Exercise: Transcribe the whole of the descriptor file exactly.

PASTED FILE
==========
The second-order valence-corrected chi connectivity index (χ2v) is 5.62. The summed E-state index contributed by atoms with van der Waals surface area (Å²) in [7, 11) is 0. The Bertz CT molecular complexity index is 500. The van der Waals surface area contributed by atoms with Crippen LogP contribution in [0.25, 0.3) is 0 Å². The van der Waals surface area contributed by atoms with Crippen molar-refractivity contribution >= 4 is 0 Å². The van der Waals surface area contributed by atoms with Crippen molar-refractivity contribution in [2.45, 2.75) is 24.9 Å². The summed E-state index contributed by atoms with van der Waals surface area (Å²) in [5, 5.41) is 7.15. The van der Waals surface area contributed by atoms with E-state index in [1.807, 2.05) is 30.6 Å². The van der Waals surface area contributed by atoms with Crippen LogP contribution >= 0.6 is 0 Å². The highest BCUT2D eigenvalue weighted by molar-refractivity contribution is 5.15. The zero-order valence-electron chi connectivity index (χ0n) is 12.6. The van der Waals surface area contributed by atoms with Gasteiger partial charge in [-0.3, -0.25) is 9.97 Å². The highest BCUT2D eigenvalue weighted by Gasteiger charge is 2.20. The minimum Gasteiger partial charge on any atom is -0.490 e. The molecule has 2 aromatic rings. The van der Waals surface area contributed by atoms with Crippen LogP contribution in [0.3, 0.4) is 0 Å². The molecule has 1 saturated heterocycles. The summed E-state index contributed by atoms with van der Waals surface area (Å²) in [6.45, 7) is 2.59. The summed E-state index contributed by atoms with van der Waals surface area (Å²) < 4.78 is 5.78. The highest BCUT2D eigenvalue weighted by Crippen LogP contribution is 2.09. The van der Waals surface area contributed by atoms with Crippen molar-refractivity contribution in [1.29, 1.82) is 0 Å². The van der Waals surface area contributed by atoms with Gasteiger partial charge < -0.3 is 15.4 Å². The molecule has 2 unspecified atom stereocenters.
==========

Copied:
The second-order valence-corrected chi connectivity index (χ2v) is 5.62. The summed E-state index contributed by atoms with van der Waals surface area (Å²) in [7, 11) is 0. The Bertz CT molecular complexity index is 500. The van der Waals surface area contributed by atoms with Crippen LogP contribution in [0.25, 0.3) is 0 Å². The van der Waals surface area contributed by atoms with Crippen molar-refractivity contribution >= 4 is 0 Å². The van der Waals surface area contributed by atoms with Crippen molar-refractivity contribution in [2.45, 2.75) is 24.9 Å². The summed E-state index contributed by atoms with van der Waals surface area (Å²) in [5, 5.41) is 7.15. The van der Waals surface area contributed by atoms with E-state index in [1.807, 2.05) is 30.6 Å². The van der Waals surface area contributed by atoms with Crippen LogP contribution >= 0.6 is 0 Å². The highest BCUT2D eigenvalue weighted by molar-refractivity contribution is 5.15. The zero-order valence-electron chi connectivity index (χ0n) is 12.6. The van der Waals surface area contributed by atoms with Gasteiger partial charge in [-0.3, -0.25) is 9.97 Å². The highest BCUT2D eigenvalue weighted by Gasteiger charge is 2.20. The minimum Gasteiger partial charge on any atom is -0.490 e. The molecule has 2 aromatic rings. The van der Waals surface area contributed by atoms with Crippen LogP contribution in [0.3, 0.4) is 0 Å². The molecule has 1 saturated heterocycles. The summed E-state index contributed by atoms with van der Waals surface area (Å²) in [6.45, 7) is 2.59. The summed E-state index contributed by atoms with van der Waals surface area (Å²) < 4.78 is 5.78. The highest BCUT2D eigenvalue weighted by Crippen LogP contribution is 2.09. The van der Waals surface area contributed by atoms with Crippen molar-refractivity contribution in [1.29, 1.82) is 0 Å². The van der Waals surface area contributed by atoms with Gasteiger partial charge < -0.3 is 15.4 Å². The molecule has 2 unspecified atom stereocenters.